Lots blooming in the garden- of special interest is the spectacular Yellowwood (Cladrastis kentuckea) blooming near the entrance to the garden (see the "what's blooming" page of the website for the exact location). It's a great ornamental tree, with nice from, a huge stature, beautiful bark, and spectacular pea-family flower clusters reminiscent of wisteria. Check it out before it's done! Also, I want to let you know that the "Walk on the Wild Side" for May (5/6) will focus on the Ferns of the Blomquist Garden. You can always find the topics for the previous and upcoming tours on the "Wild Side" page on the website as well. Have a great weekend!
Wednesday, April 28, 2010
I had a great time with the Woodcroft Women's Club on Monday night. I presented a talk on "Sustainable Landscape Design" with an emphasis on building landscapes that last and have a positive impact on the environment. There were a number of questions after the talk that I promised I would address in a blog post. First, we talked about what I feel is the best mulch to use- leaf compost. It's what mother nature puts down in our forests once a year, so it should be good enough for us. A source for leaf compost in the Raleigh, Chapel Hill and Southeast Durham is Area Mulch and Soils. They only deliver to a few places in Durham, so not a total solution. The Carrboro Public Works department also has leaf compost periodically that you can pick up yourself. Visit their site to learn more. I couldn't find any mention of it there, but the contact info is there to learn more about what they offer. Also, I gave a lousy definition of Greensand, a common ingredient in a number of organic fertilizers. Here's a better one. We talked alot about soil building, and how important it was to healthy plants. Here's an article that gives a good overview of the topic, albeit it's on a website trying to sell you stuff. Ignore the product placements, and you'll get some good info. We also talked alot about fungi and how important a good fungal colony in the soil was to healthy plants. Here's a short piece of information about how that works. Here's where you can get fungal innoculants for your soil through the web. I have used the Mychorrizal Landscape Innoculant on that page and have had great results. If there are any other questions I didn't answer from the talk, please comment on this post with a question and I'll respond. If you weren't at the talk and have a related question on the topic, feel free to add a comment as well.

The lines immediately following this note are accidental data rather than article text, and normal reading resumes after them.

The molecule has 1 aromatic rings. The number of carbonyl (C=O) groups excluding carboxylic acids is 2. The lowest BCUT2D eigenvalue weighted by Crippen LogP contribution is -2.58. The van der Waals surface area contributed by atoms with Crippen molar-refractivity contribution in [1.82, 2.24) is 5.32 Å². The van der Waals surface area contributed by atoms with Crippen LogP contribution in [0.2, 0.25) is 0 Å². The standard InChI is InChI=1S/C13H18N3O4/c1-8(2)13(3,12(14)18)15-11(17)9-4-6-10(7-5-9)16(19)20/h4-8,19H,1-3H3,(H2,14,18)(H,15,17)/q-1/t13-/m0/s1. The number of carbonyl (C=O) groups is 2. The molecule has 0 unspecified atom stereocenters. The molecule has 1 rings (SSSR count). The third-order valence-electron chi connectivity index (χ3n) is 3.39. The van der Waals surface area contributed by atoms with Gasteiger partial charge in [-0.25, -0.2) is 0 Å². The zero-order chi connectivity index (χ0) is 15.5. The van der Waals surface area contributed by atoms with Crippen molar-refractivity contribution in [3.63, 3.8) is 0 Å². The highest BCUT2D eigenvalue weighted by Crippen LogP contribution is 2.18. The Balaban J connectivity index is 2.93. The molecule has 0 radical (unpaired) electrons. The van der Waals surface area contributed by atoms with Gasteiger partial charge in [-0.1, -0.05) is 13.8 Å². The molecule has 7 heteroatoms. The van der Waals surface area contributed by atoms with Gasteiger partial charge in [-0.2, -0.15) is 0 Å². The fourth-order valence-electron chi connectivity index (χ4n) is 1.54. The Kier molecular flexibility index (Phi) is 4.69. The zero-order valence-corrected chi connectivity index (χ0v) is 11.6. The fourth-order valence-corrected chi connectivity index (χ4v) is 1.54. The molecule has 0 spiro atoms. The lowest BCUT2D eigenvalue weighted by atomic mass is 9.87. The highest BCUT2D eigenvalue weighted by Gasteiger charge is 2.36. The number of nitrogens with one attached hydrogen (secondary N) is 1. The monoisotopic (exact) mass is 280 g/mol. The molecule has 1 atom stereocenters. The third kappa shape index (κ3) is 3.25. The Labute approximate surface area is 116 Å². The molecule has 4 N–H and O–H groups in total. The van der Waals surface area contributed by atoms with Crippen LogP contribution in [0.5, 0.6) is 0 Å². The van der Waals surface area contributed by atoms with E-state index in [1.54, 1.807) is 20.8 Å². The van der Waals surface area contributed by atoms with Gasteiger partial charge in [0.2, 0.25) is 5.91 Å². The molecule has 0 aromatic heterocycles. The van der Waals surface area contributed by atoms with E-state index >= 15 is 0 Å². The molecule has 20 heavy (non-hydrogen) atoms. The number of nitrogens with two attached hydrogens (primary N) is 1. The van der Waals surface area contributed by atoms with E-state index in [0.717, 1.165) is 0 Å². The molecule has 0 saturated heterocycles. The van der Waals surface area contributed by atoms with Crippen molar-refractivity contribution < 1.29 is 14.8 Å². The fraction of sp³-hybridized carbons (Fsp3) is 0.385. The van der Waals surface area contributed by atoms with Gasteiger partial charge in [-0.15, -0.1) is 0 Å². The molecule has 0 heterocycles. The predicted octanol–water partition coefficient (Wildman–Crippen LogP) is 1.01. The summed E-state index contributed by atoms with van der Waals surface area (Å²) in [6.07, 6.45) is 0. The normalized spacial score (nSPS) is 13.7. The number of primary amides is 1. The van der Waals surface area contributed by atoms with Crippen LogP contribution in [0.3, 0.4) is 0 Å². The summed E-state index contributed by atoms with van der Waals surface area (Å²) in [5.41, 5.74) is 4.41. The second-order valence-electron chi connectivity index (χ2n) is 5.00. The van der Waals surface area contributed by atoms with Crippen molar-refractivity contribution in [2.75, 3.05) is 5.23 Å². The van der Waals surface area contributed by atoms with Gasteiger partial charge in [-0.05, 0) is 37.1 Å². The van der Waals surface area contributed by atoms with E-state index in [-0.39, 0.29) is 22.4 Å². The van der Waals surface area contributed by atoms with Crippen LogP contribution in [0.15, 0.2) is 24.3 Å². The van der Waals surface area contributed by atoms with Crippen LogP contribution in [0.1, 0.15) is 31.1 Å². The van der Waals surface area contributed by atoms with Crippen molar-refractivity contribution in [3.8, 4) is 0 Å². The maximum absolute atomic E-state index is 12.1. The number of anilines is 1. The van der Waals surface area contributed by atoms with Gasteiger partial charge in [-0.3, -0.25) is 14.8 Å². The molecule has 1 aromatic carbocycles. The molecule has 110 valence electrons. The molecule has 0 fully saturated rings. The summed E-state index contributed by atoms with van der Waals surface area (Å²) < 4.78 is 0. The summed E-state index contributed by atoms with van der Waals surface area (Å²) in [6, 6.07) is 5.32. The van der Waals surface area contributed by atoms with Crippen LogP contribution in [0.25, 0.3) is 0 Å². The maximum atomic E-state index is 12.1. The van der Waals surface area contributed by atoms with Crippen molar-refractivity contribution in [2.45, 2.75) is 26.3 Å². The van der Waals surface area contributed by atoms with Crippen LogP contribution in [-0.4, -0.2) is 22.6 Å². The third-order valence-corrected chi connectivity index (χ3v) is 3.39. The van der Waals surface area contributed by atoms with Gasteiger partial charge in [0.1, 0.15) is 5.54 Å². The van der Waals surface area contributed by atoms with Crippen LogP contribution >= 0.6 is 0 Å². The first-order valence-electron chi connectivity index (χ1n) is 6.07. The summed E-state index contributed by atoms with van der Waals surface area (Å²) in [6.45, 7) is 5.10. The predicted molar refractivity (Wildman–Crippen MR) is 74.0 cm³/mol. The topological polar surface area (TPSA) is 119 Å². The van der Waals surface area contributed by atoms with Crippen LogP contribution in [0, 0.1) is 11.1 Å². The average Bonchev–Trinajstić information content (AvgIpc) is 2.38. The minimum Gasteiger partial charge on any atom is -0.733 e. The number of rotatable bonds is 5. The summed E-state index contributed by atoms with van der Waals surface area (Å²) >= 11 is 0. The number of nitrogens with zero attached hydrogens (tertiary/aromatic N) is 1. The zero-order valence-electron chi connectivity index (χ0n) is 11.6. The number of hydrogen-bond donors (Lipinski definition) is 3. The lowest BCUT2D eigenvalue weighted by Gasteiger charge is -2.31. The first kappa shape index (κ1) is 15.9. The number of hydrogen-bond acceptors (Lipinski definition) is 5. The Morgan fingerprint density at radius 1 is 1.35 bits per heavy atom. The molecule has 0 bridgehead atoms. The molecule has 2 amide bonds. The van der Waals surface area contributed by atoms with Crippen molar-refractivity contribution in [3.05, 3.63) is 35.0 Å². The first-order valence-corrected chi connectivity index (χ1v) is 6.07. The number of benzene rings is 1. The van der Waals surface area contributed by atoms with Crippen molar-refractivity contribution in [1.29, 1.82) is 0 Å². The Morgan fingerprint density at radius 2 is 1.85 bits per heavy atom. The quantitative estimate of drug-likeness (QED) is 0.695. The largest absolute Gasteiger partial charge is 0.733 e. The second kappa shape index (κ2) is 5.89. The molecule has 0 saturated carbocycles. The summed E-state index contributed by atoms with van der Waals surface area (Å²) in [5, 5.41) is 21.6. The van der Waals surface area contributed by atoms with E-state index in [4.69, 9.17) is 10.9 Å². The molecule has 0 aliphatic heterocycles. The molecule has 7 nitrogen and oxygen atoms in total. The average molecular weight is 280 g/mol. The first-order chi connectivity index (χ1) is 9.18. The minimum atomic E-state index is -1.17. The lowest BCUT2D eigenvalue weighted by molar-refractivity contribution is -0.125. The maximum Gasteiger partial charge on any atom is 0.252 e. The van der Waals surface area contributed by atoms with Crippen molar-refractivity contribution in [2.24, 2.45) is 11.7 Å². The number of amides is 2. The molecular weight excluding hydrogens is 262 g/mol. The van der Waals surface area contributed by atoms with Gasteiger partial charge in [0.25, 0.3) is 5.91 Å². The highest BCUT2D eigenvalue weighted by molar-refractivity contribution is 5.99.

Monday, April 19, 2010
Do me a favor.... give me some feedback about the Blomquist Website "What's Blooming" page improvements in the past few months. It takes a good deal of work to keep things updated online in a timely manner, and I want to find out if it's being used. Let me know if you like it, hate it, or think it could be tweaked a bit to make it better. Thanks!
Happy Monday! I wanted to update our readers (all three of you!) about an interesting event. For the past eight years, Duke Gardens has partnered with the North carolina Native Plant Society to conduct periodic "Plant Rescues" on natural sites slated for development. We bring a group of volunteers and staff to the area, where we proceed to remove native species that would otherwise be destroyed and take them back to the gardens. There we pot them up or heel them in and eventually they go into the gardens as part of our collections. Here are a few photos from a recent rescue showing the digging, the potting, and the finished product ready for fall planting. On this trip we rescued over a thousand individual specimens representing eight different species of native woodland plants.